Bloody Marketing Battle Rages for Video Games This Holiday Season
Every holiday season has its video-game glut, but 2012 is shaping up as a particularly competitive onslaught, with a "murderer's row" of triple-A titles debuting. The question is , which among them will draw first blood?
While most video-games franchises put out a new game almost every fall, this year's lineup includes several major sequels for blockbuster titles. Those core "numbered" titles come out less often but garner more attention from casual gamers because they usually signal big changes, such as a new story arc or setting in an existing franchise. This year's include Activision's "Call of Duty: Black Ops II," Microsoft's "Halo 4" and Ubisoft's "Assassin's Creed III."
Those three titles will pull out the big guns when it comes to spending, and with good reason. Last year's "Call of Duty: Modern Warfare 3" raked in $1 billion in sales within 16 days, beating the overall entertainment record set by the movie "Avatar."
Gamers are willing to buy, given pent-up demand. "Consumers are starved for new titles," said NPD Group analyst Liam Callahan last week, noting that there are 25% fewer new titles compared with last year. But the total cost to buy all the "notable sequels" -- 28 games this year -- is $1,430, according to VideoGameWriters.com.
That means marketing will be plentiful, and key to each launch's success. Moreover, the marketing will need to reach mainstream and casual gamers as well as gift givers. "They're hoping to convince the nontraditional gamers to buy, or if they're not buying for themselves, at least have an awareness to buy for loved ones," said Michael Cai, VP-games and technology at Interpret.
Ubisoft, which introduced "Assassin's Creed III" last week, plans to double what it spent on its last campaign (see By the Numbers chart), which until then was its largest in history,—though it declined to offer numbers. "Our goal is to be one of the top two games [this holiday season]. And there's some really good competition out there this year," said Tony Key, Ubisoft senior VP-sales and marketing, referring to "Halo" and "Black Ops." "So when we say top two, we've got to beat one of those other guys."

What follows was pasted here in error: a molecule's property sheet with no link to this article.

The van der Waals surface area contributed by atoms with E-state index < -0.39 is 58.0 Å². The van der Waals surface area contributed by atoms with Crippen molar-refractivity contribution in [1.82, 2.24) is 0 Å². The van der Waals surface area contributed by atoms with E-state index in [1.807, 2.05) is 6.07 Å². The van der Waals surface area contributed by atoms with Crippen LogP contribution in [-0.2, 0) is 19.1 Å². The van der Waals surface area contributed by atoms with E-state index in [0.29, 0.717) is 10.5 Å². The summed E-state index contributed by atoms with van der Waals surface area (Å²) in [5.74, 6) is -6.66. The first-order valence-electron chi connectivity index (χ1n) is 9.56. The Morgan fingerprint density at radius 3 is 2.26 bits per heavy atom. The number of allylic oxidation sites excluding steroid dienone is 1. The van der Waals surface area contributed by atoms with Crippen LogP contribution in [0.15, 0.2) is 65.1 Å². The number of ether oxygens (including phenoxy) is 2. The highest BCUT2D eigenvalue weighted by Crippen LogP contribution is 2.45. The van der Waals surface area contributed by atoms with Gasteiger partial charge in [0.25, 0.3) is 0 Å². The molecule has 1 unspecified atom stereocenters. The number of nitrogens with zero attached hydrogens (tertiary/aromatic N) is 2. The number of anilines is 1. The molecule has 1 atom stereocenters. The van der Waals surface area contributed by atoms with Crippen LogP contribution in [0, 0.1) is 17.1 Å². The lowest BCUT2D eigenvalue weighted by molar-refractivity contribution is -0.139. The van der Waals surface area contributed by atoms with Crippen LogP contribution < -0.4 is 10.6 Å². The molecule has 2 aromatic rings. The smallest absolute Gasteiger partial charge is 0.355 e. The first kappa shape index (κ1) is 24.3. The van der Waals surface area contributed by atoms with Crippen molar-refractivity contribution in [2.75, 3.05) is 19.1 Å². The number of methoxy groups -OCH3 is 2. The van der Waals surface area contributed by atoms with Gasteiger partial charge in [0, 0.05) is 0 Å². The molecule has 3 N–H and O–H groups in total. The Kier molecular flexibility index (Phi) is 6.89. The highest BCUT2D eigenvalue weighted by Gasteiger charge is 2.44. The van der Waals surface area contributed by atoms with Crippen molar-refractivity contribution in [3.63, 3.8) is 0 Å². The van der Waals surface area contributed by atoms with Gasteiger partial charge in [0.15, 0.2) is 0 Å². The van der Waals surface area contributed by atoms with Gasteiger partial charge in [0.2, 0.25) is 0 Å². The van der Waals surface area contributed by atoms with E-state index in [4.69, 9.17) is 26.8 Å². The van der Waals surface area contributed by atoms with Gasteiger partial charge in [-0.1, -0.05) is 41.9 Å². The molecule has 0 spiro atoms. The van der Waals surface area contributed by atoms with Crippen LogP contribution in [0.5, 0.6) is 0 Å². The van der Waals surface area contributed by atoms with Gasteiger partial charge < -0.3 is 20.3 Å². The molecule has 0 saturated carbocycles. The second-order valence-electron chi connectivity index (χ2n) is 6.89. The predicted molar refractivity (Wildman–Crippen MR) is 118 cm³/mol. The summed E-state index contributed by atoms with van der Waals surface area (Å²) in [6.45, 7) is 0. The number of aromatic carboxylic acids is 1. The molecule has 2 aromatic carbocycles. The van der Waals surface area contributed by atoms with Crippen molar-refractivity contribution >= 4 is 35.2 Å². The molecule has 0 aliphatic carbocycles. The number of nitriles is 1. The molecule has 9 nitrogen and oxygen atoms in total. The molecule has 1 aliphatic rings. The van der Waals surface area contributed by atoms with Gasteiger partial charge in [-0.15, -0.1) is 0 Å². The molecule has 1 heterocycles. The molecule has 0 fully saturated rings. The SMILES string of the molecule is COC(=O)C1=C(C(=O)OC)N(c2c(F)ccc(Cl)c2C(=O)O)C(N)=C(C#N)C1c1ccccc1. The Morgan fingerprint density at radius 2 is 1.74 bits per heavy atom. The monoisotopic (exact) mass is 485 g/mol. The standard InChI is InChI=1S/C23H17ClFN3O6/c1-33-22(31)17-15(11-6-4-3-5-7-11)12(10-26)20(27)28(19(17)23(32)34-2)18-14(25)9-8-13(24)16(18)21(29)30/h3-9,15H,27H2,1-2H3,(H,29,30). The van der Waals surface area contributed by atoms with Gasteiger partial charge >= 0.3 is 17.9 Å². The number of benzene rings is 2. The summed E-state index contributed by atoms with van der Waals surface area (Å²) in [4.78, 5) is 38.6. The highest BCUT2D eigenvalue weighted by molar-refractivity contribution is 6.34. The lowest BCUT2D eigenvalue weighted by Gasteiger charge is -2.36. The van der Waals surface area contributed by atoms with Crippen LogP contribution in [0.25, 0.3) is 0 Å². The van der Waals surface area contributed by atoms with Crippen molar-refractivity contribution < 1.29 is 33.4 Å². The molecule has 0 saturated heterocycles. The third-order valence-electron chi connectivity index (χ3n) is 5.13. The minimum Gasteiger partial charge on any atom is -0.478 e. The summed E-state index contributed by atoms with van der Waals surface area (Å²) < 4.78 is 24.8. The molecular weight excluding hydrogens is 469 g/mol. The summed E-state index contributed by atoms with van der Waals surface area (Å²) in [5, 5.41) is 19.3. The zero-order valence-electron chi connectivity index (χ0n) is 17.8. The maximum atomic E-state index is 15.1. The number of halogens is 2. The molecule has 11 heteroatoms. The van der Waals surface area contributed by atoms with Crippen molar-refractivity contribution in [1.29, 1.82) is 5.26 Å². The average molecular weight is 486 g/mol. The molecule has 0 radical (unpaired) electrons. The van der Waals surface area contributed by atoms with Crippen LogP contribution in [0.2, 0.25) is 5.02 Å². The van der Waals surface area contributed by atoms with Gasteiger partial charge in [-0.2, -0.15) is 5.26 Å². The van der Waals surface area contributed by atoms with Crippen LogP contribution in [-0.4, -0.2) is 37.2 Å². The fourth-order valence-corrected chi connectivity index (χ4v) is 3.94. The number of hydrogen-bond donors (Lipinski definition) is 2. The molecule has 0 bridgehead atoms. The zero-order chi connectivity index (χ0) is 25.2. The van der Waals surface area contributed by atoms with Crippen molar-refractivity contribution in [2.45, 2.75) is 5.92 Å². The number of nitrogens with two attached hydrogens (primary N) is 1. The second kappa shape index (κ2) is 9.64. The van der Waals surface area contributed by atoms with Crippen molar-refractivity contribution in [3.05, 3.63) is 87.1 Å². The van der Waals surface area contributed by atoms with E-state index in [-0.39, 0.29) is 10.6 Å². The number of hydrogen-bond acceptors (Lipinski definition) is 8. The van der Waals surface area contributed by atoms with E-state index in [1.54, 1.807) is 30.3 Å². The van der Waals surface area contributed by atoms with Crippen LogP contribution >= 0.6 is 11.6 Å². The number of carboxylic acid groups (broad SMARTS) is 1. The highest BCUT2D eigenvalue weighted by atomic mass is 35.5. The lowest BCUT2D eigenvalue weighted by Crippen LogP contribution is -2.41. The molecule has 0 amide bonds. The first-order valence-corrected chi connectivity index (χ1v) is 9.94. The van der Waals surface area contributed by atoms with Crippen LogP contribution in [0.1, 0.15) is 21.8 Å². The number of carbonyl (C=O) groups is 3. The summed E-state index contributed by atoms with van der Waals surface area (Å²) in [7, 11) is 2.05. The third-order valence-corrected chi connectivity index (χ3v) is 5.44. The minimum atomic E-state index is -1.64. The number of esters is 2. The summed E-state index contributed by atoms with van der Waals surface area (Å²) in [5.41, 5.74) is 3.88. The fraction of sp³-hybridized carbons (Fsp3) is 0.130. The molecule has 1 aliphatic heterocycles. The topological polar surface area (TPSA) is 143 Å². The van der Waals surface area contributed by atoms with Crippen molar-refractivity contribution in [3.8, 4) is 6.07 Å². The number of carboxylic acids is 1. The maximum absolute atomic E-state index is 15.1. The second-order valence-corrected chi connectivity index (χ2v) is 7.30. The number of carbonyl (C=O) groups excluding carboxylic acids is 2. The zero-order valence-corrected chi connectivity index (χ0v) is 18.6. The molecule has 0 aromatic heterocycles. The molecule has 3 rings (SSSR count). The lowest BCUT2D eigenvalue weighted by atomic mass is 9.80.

The marketing strategies of the top three expected titles are quite different.
"Black Ops II" is revealing its story bit by bit, with marketing centered on a live-action TV spot featuring celebrities that continues its "Soldier in All of Us" tag. Teaser spots broke during the NBA finals, with the full live-action spot bowing on NFL's "Monday Night Football" last week. Outdoor campaigns are planned for New York, London and Los Angeles, and Activision also plans to spend significantly on digital. 72andsunny is the agency.
"Assassin's Creed III" has enlisted YouTube stars such as Epic Mealtimes and the Smosh Guys, who created the "Ultimate Assassin's Creed III" song in their own unimitable style. Another YouTube partner, viral-video creator Devin Supertramp, is an "Assassin's Creed" parkour video and has garnered more than 10 million views. Ubisoft's Mr. Key said he expects to rack up 25 million views across partners.
Ubisoft also partnered with Rock the Vote for live events and paired with artists to create patriotic art based on "Assassin's Creed III" and its Revolutionary War theme and is running a gameplay TV spot. Hurricane Sandy mitigated some of its promotional effort, however, when GameStop cancelled launch parties for "Assassin's Creed III" at its East Coast stores, which account for about 20% of all GameStops. Mr. Key said he's confident the game will make up those sales in the coming days and weeks.
Ubisoft does not have an agency of record and worked with internal creative teams and outside shops it declined to name. "Halo 4," launching Nov. 6, has been building a storyline for weeks through a live-action web series called "Forward Unto Dawn," creating a narrative of what has led up to the game. The series follows young cadets in training at the beginning of Human/Covenant war 20 years before "Halo 4," with crossover characters as well as recurring protagonist Master Chief. "Halo" ad agency twofifteen McCann and producer David Fincher have also created a two-minute cinema and digital trailer called "Scanned" that shows further first-ever glimpses of Master Chief's transformation.
Jeremy Miller, analyst with DFC Intelligence, expects "Black Ops" to be the top-selling game this year, followed by "Halo" and "Assassin's Creed." He said any of them could break sales records within the franchise, but he's not as sure about breaking overall records. "Will Call of Duty exceed the (entertainment) record again? Marketing will probably exceed what they've done before, but it's hard to say otherwise. You can look at all the buzz numbers and pre-sales data, but comparing to previous years is difficult because market dynamics are always changing," he said.